The Andalucian Friend
By Alexander Soderberg, translated by Neil Smith, Crown, 464 pages, $29.95
Every Swedish mystery novel with a female protagonist is measured against the Millennium Trilogy and Lisbeth Salander. Alexander Soderberg’s terrific novel (first of a planned trilogy) is the first to come close. His plot is too convoluted and his woman too thin a character, but all the promise is there.
The story is centred on Sophie Brinkmann, widow, nurse, mother to a teenaged boy. Her centre is a sleepy Stockholm suburb. All that changes when she gets a new patient. Hector Guzman is Spanish, elegant, romantic, everything a lonely single mother needs. Before you can say “Bueno,” Sophie is infatuated, not only with Hector but with his entire family.
This being a thriller and not a romance, we all know that the adorable Hector will turn from prince to toad. Sophie soon learns that trouble follows her charming Andalucian friend. His stylish publishing career is a front for a dangerous criminal network that runs from Spain across Europe. Sophie’s life is in danger, along with the lives of her family, and the police will not protect her.
There are twists galore in this fat thriller (about 100 pages too long) and some excess plot lines that detract from the essential narrative, but those are minor problems in an otherwise brilliant debut. Sophie Brinkmann and Alexander Soderberg are names to remember.
By Owen Laukkanen, Putnam, 416 pages, $28
The Professionals, Vancouver author Owen Laukkanen’s debut novel, introduced the team of FBI Special Agent Carla Windermere and Minnesota state investigator Kirk Stevens. The book was highly and rightly praised, and went on to be short-listed for an Edgar Award. Criminal Enterprise is even better than The Professionals. In this second instalment of the Windermere-Stevens series, Laukkanen has a plot line built on the death of the American Dream. Carter Tomlin of St. Paul, Minn., is a happy man, at least on the surface. He has the pretty wife and adorable kids, a lovely house in a nice part of town. Trouble is, it’s all falling apart. Tomlin has lost his job, and keeping up appearances has dragged him deeper and deeper into debt. What to do? Why, rob the banks who lent you the money. If Laukkanen stopped here, he’d have a nice little modern parable. But there’s far more to Tomlin, as Windermere and Stevens soon learn. As Bonnie and Clyde knew, robbing banks gives you more than cash; it gives you a rush of pure adrenalin that leads, inevitably, to Very Bad Things. Windermere and Stevens have to catch Tomlin before those things happen.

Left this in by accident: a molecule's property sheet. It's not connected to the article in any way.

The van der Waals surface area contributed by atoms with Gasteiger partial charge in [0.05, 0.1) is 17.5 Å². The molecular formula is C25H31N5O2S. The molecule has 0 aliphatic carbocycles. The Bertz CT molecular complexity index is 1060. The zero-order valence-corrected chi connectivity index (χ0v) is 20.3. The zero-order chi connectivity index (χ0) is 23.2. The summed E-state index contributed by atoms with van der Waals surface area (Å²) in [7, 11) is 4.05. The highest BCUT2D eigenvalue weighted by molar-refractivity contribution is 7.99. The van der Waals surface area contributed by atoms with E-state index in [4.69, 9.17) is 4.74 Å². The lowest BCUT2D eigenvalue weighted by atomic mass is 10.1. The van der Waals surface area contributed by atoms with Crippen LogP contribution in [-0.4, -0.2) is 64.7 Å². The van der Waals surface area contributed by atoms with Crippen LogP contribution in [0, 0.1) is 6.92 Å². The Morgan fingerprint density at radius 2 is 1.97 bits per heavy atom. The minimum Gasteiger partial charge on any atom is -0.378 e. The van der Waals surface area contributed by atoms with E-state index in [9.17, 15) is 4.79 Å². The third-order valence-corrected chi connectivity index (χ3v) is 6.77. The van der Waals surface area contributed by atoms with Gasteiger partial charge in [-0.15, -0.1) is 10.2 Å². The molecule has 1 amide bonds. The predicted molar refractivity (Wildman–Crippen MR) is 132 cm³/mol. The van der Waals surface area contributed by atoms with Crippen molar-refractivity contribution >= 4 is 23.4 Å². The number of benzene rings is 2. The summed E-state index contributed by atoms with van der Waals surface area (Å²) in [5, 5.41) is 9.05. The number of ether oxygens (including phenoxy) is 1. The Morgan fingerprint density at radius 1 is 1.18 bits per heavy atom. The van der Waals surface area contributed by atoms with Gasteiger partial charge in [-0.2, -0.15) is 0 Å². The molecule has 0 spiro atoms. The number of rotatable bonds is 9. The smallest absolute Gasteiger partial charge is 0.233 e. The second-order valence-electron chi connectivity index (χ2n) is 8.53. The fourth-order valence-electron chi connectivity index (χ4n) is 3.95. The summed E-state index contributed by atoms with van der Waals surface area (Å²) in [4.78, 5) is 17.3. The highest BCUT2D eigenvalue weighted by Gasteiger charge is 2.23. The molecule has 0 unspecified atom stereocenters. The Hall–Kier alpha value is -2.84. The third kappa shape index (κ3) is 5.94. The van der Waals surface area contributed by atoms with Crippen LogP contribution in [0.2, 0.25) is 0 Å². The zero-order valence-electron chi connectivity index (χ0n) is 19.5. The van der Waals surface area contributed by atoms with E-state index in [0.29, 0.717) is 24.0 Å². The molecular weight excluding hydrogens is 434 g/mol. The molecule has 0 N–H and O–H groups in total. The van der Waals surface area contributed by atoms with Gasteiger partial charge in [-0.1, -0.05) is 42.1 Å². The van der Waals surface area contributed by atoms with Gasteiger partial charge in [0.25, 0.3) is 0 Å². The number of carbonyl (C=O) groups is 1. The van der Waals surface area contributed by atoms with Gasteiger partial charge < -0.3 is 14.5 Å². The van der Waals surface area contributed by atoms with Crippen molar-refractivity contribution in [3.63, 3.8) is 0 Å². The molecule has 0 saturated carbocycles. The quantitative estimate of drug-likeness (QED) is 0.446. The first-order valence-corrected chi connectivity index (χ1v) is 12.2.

The Black Ace
By G.B. Joyce, Penguin, 368 pages, $22
I loved Gare Joyce’s debut novel, The Code. Now, he and his hockey scout hero, Brad Shade, return for a second time in a terrific tale of sport and murder. Joyce knows how to open a novel. In the first three pages of The Black Ace, a slow and slovenly employee opens a gas station/garage in Swift Current, Sask., and finds a corpse in a Mercedes. It has all the signs of a suicide, but the dead man was a hockey great, an old teammate of Brad Shade’s back in the day in L.A. A trip for the funeral turns out to be a walk on the dark and wild side of small-town Canada. The Black Ace is pure mystery and suspense, with great characters and a well-designed plot. Brad Shade is ready for a long run.
The Third Riel Conspiracy
By Stephen Legault, TouchWood, 264 pages, $14.95
Once again, Stephen Legault brings in a great historical mystery. Legault, from Canmore, Alta., has combined a murder, a Mountie and the Battle of Batoche in a slick whodunit that brings back Sergeant Durrant Wallace of the North-West Mounted Police, the investigator featured in The End of the Line, and it’s a great return engagement. It’s 1885, and the North West Rebellion is surging. In the midst of the carnage at Batoche, Reuben Wake is killed – not by a rebel bullet, but as an act of willful murder. A suspect is quickly found and jailed, but he claims his innocence. It’s up to Wallace to sort out the clues and find out just what happened in the chaos of the battle. It’s Legault’s excellent research that makes this novel work. Think Canadian history is dull? Think again.
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